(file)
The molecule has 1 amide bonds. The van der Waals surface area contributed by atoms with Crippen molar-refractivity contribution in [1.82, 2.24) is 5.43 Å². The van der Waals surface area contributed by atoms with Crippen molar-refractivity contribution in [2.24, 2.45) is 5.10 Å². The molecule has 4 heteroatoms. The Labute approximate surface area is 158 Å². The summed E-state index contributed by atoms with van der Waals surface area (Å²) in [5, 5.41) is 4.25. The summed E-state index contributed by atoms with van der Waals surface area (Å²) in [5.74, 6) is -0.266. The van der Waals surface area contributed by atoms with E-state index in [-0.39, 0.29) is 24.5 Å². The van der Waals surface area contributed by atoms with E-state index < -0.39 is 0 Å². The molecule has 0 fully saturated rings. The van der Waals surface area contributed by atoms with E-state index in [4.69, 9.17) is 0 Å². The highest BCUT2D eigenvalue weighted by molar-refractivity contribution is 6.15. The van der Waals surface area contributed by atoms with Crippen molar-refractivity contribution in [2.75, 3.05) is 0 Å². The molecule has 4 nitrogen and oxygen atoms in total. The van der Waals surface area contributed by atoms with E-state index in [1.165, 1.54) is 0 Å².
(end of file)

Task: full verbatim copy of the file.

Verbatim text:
The molecule has 1 amide bonds. The van der Waals surface area contributed by atoms with Crippen molar-refractivity contribution in [1.82, 2.24) is 5.43 Å². The van der Waals surface area contributed by atoms with Crippen molar-refractivity contribution in [2.24, 2.45) is 5.10 Å². The molecule has 4 heteroatoms. The Labute approximate surface area is 158 Å². The summed E-state index contributed by atoms with van der Waals surface area (Å²) in [5, 5.41) is 4.25. The summed E-state index contributed by atoms with van der Waals surface area (Å²) in [5.74, 6) is -0.266. The van der Waals surface area contributed by atoms with E-state index in [-0.39, 0.29) is 24.5 Å². The van der Waals surface area contributed by atoms with E-state index < -0.39 is 0 Å². The molecule has 0 fully saturated rings. The van der Waals surface area contributed by atoms with E-state index in [4.69, 9.17) is 0 Å². The highest BCUT2D eigenvalue weighted by molar-refractivity contribution is 6.15. The van der Waals surface area contributed by atoms with Crippen molar-refractivity contribution in [2.75, 3.05) is 0 Å². The molecule has 4 nitrogen and oxygen atoms in total. The van der Waals surface area contributed by atoms with E-state index in [1.165, 1.54) is 0 Å².